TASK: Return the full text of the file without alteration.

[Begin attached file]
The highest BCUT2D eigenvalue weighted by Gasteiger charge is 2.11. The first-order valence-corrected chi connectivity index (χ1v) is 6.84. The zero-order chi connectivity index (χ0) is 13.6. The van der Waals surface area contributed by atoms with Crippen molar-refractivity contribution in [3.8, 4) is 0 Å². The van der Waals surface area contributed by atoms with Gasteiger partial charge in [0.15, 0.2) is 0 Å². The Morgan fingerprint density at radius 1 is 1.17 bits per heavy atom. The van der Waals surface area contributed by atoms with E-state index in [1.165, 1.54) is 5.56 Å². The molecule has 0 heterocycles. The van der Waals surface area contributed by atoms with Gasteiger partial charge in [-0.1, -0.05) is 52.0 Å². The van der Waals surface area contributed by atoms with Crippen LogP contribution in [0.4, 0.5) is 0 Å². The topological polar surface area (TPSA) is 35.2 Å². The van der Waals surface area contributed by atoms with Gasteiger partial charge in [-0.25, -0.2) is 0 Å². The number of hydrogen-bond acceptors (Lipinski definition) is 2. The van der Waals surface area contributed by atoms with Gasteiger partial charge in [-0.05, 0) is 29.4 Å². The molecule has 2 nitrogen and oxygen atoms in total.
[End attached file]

The highest BCUT2D eigenvalue weighted by Gasteiger charge is 2.11. The first-order valence-corrected chi connectivity index (χ1v) is 6.84. The zero-order chi connectivity index (χ0) is 13.6. The van der Waals surface area contributed by atoms with Crippen molar-refractivity contribution in [3.8, 4) is 0 Å². The van der Waals surface area contributed by atoms with Gasteiger partial charge in [0.15, 0.2) is 0 Å². The Morgan fingerprint density at radius 1 is 1.17 bits per heavy atom. The van der Waals surface area contributed by atoms with E-state index in [1.165, 1.54) is 5.56 Å². The molecule has 0 heterocycles. The van der Waals surface area contributed by atoms with Gasteiger partial charge in [-0.1, -0.05) is 52.0 Å². The van der Waals surface area contributed by atoms with Crippen LogP contribution in [0.4, 0.5) is 0 Å². The topological polar surface area (TPSA) is 35.2 Å². The van der Waals surface area contributed by atoms with Gasteiger partial charge in [-0.25, -0.2) is 0 Å². The number of hydrogen-bond acceptors (Lipinski definition) is 2. The van der Waals surface area contributed by atoms with Gasteiger partial charge in [-0.05, 0) is 29.4 Å². The molecule has 2 nitrogen and oxygen atoms in total.